Anchorage Arctic Research Day on March 24

The Arctic Research Consortium of the U.S. (ARCUS) and UAA are hosting the first Anchorage Arctic Research Day on Friday, March 24, in UAA’s Rasmuson Hall. The event is to provide information about the diversity of research and creative activity among Arctic researchers, and to foster new collaborations. There will be participants from government, industry, and academia, as well as not-for-profit and indigenous groups. Researchers from across the natural and social sciences, health, engineering, humanities, and arts will make presentations.

Diane Hirshberg of ISER co-organized the event with ARCUS, and she and Marie Lowe and Matthew Berman of ISER will also make presentations. Registration is free. Go to:

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Lunchtime Talk: Investigating Climatic Conditions in Ice Caves and Glacial Caves


Andreas Pflitsch is a professor of physical geography at Ruhr University in the German city of Bochum. He has studied climatic conditions in ice caves in a number of U.S. states since 1996.

At ISER, he’ll talk about his research in ice caves in Alaska and in glacial caves on volcanoes in Oregon and Washington. Many glaciers have far-reaching cave systems in the ice, and Dr. Pflitsch’s work is some of the first to assess climatic conditions in those caves. Join us at ISER to hear what he’s learned.

When: Thursday, March 23, 12 to 1
Where: ISER conference room,
Third floor, 1901 Bragaw Street, Suite 301

Parking is free. Call 907-786-7710 if you need directions.
Those who can’t attend in person can stream the talk live at:

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Coming to UAA in May: 2017 National Conference of Citizen Review Panels

The 2017 national conference of Citizen Review Panels (CRPs) will be held on the UAA campus May 10-12, hosted by the Alaska Citizen Review Panel and sponsored by a number of organizations inside and outside UAA. Diwakar Vadapalli, assistant professor of public policy at ISER, chairs the Alaska panel, and ISER is sponsoring the keynote speaker, Debra Schilling Wolfe, a nationally recognized expert on child welfare and executive director of the Field Center for Children’s Policy, Practice, and Research at the University of Pennsylvania.

Federal law requires all states to establish CPRs, to help protect children from abuse and neglect. The panels give the public opportunities to comment on policies of the agencies responsible for protecting children, and they also review child-protection policies and make recommendations for change.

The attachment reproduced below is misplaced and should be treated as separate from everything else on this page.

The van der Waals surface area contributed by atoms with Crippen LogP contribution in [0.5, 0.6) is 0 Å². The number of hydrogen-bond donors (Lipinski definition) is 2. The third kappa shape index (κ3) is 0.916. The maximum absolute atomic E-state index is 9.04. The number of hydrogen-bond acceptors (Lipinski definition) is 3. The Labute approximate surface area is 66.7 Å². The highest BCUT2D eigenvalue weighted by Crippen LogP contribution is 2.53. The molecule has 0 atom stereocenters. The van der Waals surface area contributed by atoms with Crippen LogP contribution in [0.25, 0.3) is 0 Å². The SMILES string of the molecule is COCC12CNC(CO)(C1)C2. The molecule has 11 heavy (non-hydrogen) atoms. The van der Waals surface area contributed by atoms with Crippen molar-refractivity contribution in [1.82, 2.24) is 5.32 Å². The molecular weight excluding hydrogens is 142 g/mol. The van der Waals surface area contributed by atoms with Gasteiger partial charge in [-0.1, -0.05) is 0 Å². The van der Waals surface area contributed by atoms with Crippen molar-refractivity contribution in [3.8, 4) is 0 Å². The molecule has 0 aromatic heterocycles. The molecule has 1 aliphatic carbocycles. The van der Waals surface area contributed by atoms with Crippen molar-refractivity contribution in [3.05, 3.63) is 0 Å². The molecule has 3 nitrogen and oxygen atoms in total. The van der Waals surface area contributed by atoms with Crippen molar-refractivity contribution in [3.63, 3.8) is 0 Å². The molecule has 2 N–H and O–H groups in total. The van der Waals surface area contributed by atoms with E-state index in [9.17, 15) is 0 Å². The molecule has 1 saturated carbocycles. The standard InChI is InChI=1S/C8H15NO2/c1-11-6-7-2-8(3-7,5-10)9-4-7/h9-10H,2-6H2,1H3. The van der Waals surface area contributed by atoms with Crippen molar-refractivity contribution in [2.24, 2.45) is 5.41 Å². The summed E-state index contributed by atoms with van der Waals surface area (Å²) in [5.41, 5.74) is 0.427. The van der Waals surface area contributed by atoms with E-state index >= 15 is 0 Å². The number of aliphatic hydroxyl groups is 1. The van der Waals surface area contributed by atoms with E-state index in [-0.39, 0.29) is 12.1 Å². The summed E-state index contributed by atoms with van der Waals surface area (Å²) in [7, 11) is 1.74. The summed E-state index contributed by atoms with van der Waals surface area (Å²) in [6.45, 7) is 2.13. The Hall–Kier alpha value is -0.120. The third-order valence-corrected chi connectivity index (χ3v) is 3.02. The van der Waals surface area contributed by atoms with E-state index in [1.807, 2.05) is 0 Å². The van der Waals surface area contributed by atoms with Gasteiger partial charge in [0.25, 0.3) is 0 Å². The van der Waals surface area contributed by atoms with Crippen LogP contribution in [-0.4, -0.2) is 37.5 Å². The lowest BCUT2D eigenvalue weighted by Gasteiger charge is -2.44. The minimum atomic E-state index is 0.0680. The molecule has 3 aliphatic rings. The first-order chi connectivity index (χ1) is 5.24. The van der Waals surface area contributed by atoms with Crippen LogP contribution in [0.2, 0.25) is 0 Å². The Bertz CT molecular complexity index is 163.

To learn more about the conference and how to register, download the flier (PDF, 377KB).

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Effect of Alaska Fiscal Options on Children and Families

How might steps Alaska’s state government takes to balance its budget affect Alaska families? Different ways of closing the state’s $3 billion budget gap—the result of lower oil prices and dwindling oil revenues—will have different effects on households with and without children, according to a new report by Matthew Berman and Random Reamey of ISER. They looked specifically at how state income, sales, or property taxes and a cut in Permanent Fund dividends would affect incomes of households with and without children.

They found that a cut in PFDs would be by far the costliest measure for households with children—compared either with what they would pay under any of the tax measures, or with what PFD cuts would cost households without children. Households with children would pay about 2.5 times more of their per-person incomes than those without children, for every $100 million of revenue raised.

Download the summary (PDF, 696KB) or the report (PDF, 702KB), Effects of Alaska Fiscal Options on Children and Families. If you have questions, call Matthew Berman, professor of economics, at 907-786-5426

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Understanding Water Rights in Alaska

No one has automatic rights to use water in Alaska: the state constitution defines water as a public resource, and the state government decides who can use water, how much, and for what. That’s true on both public and private land, and for all landowners—government agencies, businesses, and individual Alaskans.

Anyone who wants to use a significant amount of water has to apply to the state for water rights. A new paper by Marie Lowe and Linda Leask of ISER explains the basics of water rights in Alaska: what they are, when you need them, how to apply for them, and how many have been issued so far.

Download the paper, Understanding Water Rights in Alaska (PDF, 637KB). A supplemental file (PDF, 3.9MB) of some cited references is also available. If you have questions, get in touch with Marie Lowe, associate professor of public policy, at or 907-786-6534.

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